Even Democrats were reported to be going negative over leak investigations and the department’s secret acquisition of phone logs for reporters. Some on the Hill and in the White House were said to be grumbling — though they didn’t include President Obama.
But things seem to have changed of late. Holder is becoming venerable instead of vulnerable. The uproars — faux and real — have faded. He hasn’t testified before a House committee since May, and nothing is scheduled. Osama bin Laden’s son-in-law and another top terrorist are quietly awaiting trial in New York.
Could be he’s also had a bit of luck, getting pushed out of the congressional hot seat by Health and Human Services Secretary Kathleen Sebelius and the spectacular failure of the launch of Obamacare.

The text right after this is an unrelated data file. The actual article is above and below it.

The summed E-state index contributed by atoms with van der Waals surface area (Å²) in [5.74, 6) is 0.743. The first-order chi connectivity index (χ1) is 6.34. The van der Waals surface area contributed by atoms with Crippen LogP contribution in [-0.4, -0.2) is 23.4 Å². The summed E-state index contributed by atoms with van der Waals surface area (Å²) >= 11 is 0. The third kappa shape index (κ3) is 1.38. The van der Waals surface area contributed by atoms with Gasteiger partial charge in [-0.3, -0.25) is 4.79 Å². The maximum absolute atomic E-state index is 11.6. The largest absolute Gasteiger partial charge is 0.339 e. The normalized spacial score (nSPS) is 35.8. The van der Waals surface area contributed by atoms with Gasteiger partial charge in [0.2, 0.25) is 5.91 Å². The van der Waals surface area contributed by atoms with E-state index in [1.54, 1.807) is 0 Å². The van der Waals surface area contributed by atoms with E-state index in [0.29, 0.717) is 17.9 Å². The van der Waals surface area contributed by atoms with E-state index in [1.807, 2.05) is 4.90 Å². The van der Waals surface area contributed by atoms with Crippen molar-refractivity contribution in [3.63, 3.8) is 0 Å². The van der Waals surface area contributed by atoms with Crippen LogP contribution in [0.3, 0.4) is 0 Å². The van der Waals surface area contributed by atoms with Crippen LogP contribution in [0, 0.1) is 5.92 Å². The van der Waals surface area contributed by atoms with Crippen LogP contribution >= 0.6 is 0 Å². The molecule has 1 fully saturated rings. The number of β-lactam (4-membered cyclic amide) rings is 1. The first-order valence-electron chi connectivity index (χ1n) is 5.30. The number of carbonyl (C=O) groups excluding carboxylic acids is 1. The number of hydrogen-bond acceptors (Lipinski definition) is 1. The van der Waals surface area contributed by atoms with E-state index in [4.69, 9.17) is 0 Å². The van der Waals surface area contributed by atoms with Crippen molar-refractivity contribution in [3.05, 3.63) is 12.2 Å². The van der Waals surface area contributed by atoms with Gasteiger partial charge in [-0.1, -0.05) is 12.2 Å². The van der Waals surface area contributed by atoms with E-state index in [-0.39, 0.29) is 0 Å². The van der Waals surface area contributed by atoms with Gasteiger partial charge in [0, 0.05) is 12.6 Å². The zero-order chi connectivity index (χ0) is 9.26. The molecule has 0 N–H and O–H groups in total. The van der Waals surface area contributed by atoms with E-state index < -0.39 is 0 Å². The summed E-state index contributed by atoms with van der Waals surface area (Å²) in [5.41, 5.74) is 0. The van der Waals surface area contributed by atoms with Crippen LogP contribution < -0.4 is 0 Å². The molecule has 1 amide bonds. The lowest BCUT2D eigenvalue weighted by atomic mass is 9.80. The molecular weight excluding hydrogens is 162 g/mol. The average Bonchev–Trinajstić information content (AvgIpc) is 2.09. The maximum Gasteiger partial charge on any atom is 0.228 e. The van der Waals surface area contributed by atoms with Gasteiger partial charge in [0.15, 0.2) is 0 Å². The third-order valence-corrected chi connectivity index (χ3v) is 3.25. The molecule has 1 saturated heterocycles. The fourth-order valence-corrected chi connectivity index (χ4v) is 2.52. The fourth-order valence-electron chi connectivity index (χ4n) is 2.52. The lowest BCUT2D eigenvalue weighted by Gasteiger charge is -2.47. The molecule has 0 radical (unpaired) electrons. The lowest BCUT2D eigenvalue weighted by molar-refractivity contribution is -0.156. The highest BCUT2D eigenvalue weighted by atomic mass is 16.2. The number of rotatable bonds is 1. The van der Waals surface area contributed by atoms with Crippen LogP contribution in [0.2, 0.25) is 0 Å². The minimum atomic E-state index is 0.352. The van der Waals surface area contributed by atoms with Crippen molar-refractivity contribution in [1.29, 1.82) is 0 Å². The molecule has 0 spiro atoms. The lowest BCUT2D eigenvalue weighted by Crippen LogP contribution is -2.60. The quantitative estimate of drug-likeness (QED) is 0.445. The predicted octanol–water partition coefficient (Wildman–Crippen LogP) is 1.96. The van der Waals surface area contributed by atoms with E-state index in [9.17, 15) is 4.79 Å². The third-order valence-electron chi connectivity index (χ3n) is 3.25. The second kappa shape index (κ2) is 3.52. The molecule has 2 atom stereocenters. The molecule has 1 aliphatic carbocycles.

So Holder’s been focusing on his own priorities — reforming the criminal justice system (especially sentencing reform, and prison crowding), reining in National Security Agency spying, working on voting rights and so on. He also seems to be enjoying his travel to places such as New Zealand and Morocco — where he stopped by the set of Showtime’s “Homeland” and corralled terrorist-in-hiding Nick Brody, played by actor Damian Lewis. (Then again, Poland, where he is this week, is not the greatest place in February.)
On Monday he completed his fifth year as attorney general, Loop fan Eric Ostermeier at the University of Minnesota posted on his Smart Politics blog, and the top cop could soon have the third-longest tenure of the nation’s 82 attorneys general. Holder would pass Charles Lee, attorney general under George Washington and John Adams, on April 29, and he’d overtake Homer Cummings, AG to FDR, on Dec. 5.